Andrews v. Louisville & Nashville Railroad Company

PETITIONER: Andrews
RESPONDENT: Louisville & Nashville Railroad Company
LOCATION: Major League Baseball Commissioner’s Office

DOCKET NO.: 71-300
DECIDED BY: Burger Court (1972-1975)
LOWER COURT: United States Court of Appeals for the Fifth Circuit

CITATION: 406 US 320 (1972)
ARGUED: Mar 22, 1972
DECIDED: May 15, 1972

ADVOCATES:
Andrew W. Estes - for petitioner
William H. Major - for respondents

Facts of the case

Question

Media for Andrews v. Louisville & Nashville Railroad Company

Audio Transcription for Oral Argument - March 22, 1972 in Andrews v. Louisville & Nashville Railroad Company

Warren E. Burger:

-- next in 71-300, Andrews against the Louisville & Nashville Railroad Company and others.

Mr. Estes you may proceed whenever you are ready.

Andrew W. Estes:

Mr. Chief Justice, may it please the Court.

I represent Thomas L. Andrews who used to be a railroad man.

One day Mr. Andrews had an automobile accident, which had nothing to with his employment where he was injured necessitating a medical furlough which he was duly given.

In due time he regained his health and attempted to return to work.

When he got back, tried to go to work, he found that he was still on medical furlough and even with the doctor' certificate he was not permitted to work, and of course he was not paid either.

The Railroad, of course, in its defensive pleadings contended that he was neither a fish nor a fowl, that he was not employed and he was not discharged.

Mr. Andrews in his complaint, originally in the State Court, then removed to Federal District Court contends that these acts and other acts amount to a common law of wrongful discharge which the state of Georgia recognizes as a common law action.

Now what we have today is really a jurisdictional question and it's to determine whether or not courts have jurisdiction over a common law wrongful discharge action arising out of a discharge of a union railroad employee or whether the employee must, and I use the term exhaust loosely of the moment, exhaust his administrative remedies.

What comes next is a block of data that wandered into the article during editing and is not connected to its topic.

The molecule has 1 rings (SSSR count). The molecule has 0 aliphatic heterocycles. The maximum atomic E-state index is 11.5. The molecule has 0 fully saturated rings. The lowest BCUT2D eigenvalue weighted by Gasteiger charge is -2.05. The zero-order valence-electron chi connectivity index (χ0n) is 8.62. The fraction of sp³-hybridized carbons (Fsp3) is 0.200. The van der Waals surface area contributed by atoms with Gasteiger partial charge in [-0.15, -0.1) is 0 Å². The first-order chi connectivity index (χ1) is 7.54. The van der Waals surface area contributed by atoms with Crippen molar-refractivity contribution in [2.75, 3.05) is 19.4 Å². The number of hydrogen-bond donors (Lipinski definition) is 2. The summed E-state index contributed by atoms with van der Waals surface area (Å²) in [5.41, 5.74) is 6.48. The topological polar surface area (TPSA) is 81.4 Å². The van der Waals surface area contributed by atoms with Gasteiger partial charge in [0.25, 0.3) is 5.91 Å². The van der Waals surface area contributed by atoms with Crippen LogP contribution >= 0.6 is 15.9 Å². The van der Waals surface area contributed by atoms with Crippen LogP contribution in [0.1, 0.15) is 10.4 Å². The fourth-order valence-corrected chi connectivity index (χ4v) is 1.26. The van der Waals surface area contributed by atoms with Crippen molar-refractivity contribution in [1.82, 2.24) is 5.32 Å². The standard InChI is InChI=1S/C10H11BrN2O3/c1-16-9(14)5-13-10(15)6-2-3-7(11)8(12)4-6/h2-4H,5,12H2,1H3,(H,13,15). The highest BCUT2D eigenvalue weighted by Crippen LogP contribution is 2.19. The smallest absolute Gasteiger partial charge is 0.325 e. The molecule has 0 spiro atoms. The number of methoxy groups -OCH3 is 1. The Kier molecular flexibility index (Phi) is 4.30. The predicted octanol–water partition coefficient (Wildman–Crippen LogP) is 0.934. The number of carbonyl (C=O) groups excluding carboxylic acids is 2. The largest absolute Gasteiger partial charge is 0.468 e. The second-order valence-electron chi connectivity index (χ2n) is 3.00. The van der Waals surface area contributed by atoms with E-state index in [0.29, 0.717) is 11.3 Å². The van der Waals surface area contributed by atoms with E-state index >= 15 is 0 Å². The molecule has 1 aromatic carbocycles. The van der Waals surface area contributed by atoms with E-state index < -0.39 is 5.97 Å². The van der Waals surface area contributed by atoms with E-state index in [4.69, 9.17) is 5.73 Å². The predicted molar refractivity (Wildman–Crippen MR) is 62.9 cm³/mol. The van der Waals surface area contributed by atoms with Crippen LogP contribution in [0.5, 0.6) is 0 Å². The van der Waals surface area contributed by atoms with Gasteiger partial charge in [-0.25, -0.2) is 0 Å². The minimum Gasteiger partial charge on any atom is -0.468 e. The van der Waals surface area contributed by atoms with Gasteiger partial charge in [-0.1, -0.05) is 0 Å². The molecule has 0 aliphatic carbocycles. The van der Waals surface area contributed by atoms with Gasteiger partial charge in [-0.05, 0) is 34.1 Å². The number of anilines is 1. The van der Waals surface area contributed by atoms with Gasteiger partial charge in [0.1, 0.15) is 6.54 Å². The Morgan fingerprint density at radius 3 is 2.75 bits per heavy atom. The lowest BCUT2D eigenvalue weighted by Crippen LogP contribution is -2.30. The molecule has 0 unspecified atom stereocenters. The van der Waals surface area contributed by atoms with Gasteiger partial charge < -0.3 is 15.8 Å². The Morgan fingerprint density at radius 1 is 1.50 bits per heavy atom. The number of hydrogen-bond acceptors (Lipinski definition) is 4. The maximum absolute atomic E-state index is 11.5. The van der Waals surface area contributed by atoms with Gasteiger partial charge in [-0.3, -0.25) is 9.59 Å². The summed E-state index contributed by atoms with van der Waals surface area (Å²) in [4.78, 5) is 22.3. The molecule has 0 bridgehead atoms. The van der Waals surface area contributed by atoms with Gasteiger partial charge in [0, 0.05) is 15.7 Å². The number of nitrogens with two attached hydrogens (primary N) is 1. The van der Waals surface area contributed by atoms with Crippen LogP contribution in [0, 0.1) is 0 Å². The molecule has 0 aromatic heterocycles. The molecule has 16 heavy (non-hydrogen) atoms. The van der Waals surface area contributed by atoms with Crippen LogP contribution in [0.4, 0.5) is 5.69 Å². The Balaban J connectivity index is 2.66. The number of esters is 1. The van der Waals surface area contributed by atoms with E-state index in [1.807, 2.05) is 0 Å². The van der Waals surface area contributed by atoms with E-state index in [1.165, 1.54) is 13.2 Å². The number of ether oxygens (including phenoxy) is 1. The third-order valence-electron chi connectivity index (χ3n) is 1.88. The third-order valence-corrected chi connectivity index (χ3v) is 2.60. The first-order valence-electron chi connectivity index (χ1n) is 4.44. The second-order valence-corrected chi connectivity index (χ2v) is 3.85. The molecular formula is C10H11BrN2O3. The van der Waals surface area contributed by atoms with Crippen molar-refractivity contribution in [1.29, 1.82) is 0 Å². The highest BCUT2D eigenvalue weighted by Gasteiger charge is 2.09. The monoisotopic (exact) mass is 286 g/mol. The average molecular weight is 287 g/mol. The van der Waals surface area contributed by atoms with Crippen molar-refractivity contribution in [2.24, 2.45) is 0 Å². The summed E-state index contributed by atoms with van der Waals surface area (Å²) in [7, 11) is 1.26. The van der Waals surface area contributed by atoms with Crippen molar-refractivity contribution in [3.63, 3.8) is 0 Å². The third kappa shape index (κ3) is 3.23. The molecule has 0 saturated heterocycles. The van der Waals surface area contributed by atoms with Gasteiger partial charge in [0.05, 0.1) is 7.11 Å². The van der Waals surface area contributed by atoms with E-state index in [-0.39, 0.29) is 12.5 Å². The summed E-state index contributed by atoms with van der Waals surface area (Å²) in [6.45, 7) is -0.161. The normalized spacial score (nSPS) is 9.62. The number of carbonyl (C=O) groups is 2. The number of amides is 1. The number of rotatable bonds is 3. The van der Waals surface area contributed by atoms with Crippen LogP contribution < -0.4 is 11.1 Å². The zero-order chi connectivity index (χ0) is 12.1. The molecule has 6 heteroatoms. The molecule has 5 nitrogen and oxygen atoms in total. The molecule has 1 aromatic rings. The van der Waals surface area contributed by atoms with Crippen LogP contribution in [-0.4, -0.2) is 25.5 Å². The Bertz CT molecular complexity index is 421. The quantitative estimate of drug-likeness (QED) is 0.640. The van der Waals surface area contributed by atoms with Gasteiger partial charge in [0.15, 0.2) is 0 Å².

I think I can show later that we no longer have an exhaustion of the administrative remedies, rather it amounts to an election of administrative remedies.

The Court has undoubtedly noticed how brief the petitioner's brief is, because we have a very simple contention.

We rely primarily, almost solely on the Moore versus Central Illinois Railroad Company decided by this Court in 1940.

The rationale in that case of course was that a railroad union employee could elect either to pursue his administrative remedies or could sue in the court of law for a common wrongful discharge, and we rely squarely on that case.

Mr. Moore was fired by the Illinois Central Railroad because he had the audacity to sue them on an FELA case, should understand that as general --

William O. Douglas:

He wants the reinstatement or --

Andrew W. Estes:

No, Your Honor, he does not.

He wants to sue them for damages.

The board could, if he made his election and I don't call that exhaustion, but if he made his election, the board could reinstate him, grant him back pay, and give him his job.

He doesn't want that.

He wants to sue for damages.

This Court has said, by the way, on numerous occasions and I will quote in the Slocum case, a common law statutory action for wrongful discharge differs from any remedy that board has power to provide and does not involve questions of future relations between the railroad and other employees.

Of course, this general philosophy was stated very well by Mr. Justice Blackmun in the Arguelles case which I've cited not, by the way, as authority for this case, but because of the language in that, I would like to get to it a minute.

William J. Brennan, Jr.:

It's definitely -- what would be the measure of damages in the lawsuit?

Andrew W. Estes:

I think there would be several things, sir, Mr. Justice Brennan.

One, of course there would be the difference between the wages that he would have made with Railroad and wages he has in the past.

Also, prospectively --

William J. Brennan, Jr.:

Then I gather this -- the crux of the liability would be wrongful discharge, is that it?

Andrew W. Estes:

That's right, Your Honor, under a common law theory.

William J. Brennan, Jr.:

Before the board I gather -- the board could award back pay, a back pay for wrongful discharge, but nothing in excess of that pay, is that right?